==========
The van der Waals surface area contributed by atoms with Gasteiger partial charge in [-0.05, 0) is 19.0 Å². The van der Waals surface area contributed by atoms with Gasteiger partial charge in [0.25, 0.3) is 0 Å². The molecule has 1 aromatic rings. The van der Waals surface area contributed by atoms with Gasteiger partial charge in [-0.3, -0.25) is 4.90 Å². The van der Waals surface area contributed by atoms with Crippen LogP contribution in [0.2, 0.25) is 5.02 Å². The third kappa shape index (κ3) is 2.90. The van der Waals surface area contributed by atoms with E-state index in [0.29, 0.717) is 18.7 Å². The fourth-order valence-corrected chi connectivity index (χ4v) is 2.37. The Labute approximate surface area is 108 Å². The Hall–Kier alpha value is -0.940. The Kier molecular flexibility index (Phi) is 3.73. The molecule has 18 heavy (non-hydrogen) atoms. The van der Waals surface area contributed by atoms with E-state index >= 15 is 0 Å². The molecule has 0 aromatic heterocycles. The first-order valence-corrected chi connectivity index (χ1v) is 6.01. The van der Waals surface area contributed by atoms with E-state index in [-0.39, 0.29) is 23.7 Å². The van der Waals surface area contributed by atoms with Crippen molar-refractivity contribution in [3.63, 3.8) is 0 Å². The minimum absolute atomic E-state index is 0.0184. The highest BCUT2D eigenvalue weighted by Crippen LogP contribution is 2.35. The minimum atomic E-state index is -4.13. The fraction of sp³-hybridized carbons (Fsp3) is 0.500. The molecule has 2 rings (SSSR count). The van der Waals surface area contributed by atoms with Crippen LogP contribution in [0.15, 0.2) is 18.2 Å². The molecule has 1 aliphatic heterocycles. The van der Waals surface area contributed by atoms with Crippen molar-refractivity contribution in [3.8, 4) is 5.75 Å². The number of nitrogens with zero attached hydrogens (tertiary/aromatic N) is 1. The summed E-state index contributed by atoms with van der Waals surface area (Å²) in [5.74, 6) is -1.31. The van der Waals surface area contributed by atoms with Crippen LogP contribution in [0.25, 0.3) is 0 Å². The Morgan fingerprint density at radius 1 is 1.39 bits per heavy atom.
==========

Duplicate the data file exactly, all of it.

The van der Waals surface area contributed by atoms with Gasteiger partial charge in [-0.05, 0) is 19.0 Å². The van der Waals surface area contributed by atoms with Gasteiger partial charge in [0.25, 0.3) is 0 Å². The molecule has 1 aromatic rings. The van der Waals surface area contributed by atoms with Gasteiger partial charge in [-0.3, -0.25) is 4.90 Å². The van der Waals surface area contributed by atoms with Crippen LogP contribution in [0.2, 0.25) is 5.02 Å². The third kappa shape index (κ3) is 2.90. The van der Waals surface area contributed by atoms with E-state index in [0.29, 0.717) is 18.7 Å². The fourth-order valence-corrected chi connectivity index (χ4v) is 2.37. The Labute approximate surface area is 108 Å². The Hall–Kier alpha value is -0.940. The Kier molecular flexibility index (Phi) is 3.73. The molecule has 18 heavy (non-hydrogen) atoms. The van der Waals surface area contributed by atoms with E-state index >= 15 is 0 Å². The molecule has 0 aromatic heterocycles. The first-order valence-corrected chi connectivity index (χ1v) is 6.01. The van der Waals surface area contributed by atoms with E-state index in [-0.39, 0.29) is 23.7 Å². The van der Waals surface area contributed by atoms with Crippen molar-refractivity contribution in [3.63, 3.8) is 0 Å². The minimum absolute atomic E-state index is 0.0184. The highest BCUT2D eigenvalue weighted by Crippen LogP contribution is 2.35. The minimum atomic E-state index is -4.13. The fraction of sp³-hybridized carbons (Fsp3) is 0.500. The molecule has 2 rings (SSSR count). The van der Waals surface area contributed by atoms with Crippen LogP contribution in [0.15, 0.2) is 18.2 Å². The molecule has 1 aliphatic heterocycles. The van der Waals surface area contributed by atoms with Crippen molar-refractivity contribution in [3.8, 4) is 5.75 Å². The number of nitrogens with zero attached hydrogens (tertiary/aromatic N) is 1. The summed E-state index contributed by atoms with van der Waals surface area (Å²) in [5.74, 6) is -1.31. The van der Waals surface area contributed by atoms with Crippen LogP contribution in [0.25, 0.3) is 0 Å². The Morgan fingerprint density at radius 1 is 1.39 bits per heavy atom.